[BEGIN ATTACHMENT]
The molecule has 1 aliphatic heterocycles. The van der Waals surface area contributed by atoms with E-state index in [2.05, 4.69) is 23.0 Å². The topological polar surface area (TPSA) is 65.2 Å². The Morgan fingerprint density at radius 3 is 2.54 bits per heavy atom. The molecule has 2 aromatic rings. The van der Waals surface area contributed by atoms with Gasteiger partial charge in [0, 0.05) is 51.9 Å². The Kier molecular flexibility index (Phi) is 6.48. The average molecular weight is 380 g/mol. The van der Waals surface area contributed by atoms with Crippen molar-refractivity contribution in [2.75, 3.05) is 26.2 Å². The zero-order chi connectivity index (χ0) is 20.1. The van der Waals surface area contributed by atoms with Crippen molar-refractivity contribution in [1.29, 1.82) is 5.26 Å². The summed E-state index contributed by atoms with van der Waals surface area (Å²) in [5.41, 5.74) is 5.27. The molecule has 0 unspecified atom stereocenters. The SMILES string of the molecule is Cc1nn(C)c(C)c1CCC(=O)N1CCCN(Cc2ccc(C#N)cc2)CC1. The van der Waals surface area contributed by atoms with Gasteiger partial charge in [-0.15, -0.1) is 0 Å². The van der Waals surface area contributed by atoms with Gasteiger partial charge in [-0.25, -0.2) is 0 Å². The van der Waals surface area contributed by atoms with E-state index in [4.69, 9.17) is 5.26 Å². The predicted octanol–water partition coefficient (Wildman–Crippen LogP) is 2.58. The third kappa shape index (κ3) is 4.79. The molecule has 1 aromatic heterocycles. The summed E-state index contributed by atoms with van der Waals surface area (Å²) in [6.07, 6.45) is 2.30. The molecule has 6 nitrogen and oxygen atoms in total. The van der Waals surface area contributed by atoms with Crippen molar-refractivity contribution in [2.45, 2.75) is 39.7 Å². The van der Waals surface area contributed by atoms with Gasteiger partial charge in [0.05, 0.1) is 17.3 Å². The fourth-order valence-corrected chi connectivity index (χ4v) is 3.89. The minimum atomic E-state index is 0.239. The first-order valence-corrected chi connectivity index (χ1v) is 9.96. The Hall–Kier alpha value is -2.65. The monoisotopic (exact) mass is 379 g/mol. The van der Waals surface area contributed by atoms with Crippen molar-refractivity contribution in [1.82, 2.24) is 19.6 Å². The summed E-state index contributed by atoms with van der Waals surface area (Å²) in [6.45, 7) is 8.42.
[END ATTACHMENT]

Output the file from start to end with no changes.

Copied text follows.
The molecule has 1 aliphatic heterocycles. The van der Waals surface area contributed by atoms with E-state index in [2.05, 4.69) is 23.0 Å². The topological polar surface area (TPSA) is 65.2 Å². The Morgan fingerprint density at radius 3 is 2.54 bits per heavy atom. The molecule has 2 aromatic rings. The van der Waals surface area contributed by atoms with Gasteiger partial charge in [0, 0.05) is 51.9 Å². The Kier molecular flexibility index (Phi) is 6.48. The average molecular weight is 380 g/mol. The van der Waals surface area contributed by atoms with Crippen molar-refractivity contribution in [2.75, 3.05) is 26.2 Å². The zero-order chi connectivity index (χ0) is 20.1. The van der Waals surface area contributed by atoms with Crippen molar-refractivity contribution in [1.29, 1.82) is 5.26 Å². The summed E-state index contributed by atoms with van der Waals surface area (Å²) in [5.41, 5.74) is 5.27. The molecule has 0 unspecified atom stereocenters. The SMILES string of the molecule is Cc1nn(C)c(C)c1CCC(=O)N1CCCN(Cc2ccc(C#N)cc2)CC1. The van der Waals surface area contributed by atoms with Gasteiger partial charge in [-0.15, -0.1) is 0 Å². The van der Waals surface area contributed by atoms with Gasteiger partial charge in [-0.25, -0.2) is 0 Å². The van der Waals surface area contributed by atoms with E-state index in [4.69, 9.17) is 5.26 Å². The predicted octanol–water partition coefficient (Wildman–Crippen LogP) is 2.58. The third kappa shape index (κ3) is 4.79. The molecule has 1 aromatic heterocycles. The summed E-state index contributed by atoms with van der Waals surface area (Å²) in [6.07, 6.45) is 2.30. The molecule has 6 nitrogen and oxygen atoms in total. The van der Waals surface area contributed by atoms with Crippen molar-refractivity contribution in [2.45, 2.75) is 39.7 Å². The van der Waals surface area contributed by atoms with Gasteiger partial charge in [0.05, 0.1) is 17.3 Å². The fourth-order valence-corrected chi connectivity index (χ4v) is 3.89. The minimum atomic E-state index is 0.239. The first-order valence-corrected chi connectivity index (χ1v) is 9.96. The Hall–Kier alpha value is -2.65. The monoisotopic (exact) mass is 379 g/mol. The van der Waals surface area contributed by atoms with Crippen molar-refractivity contribution in [1.82, 2.24) is 19.6 Å². The summed E-state index contributed by atoms with van der Waals surface area (Å²) in [6.45, 7) is 8.42.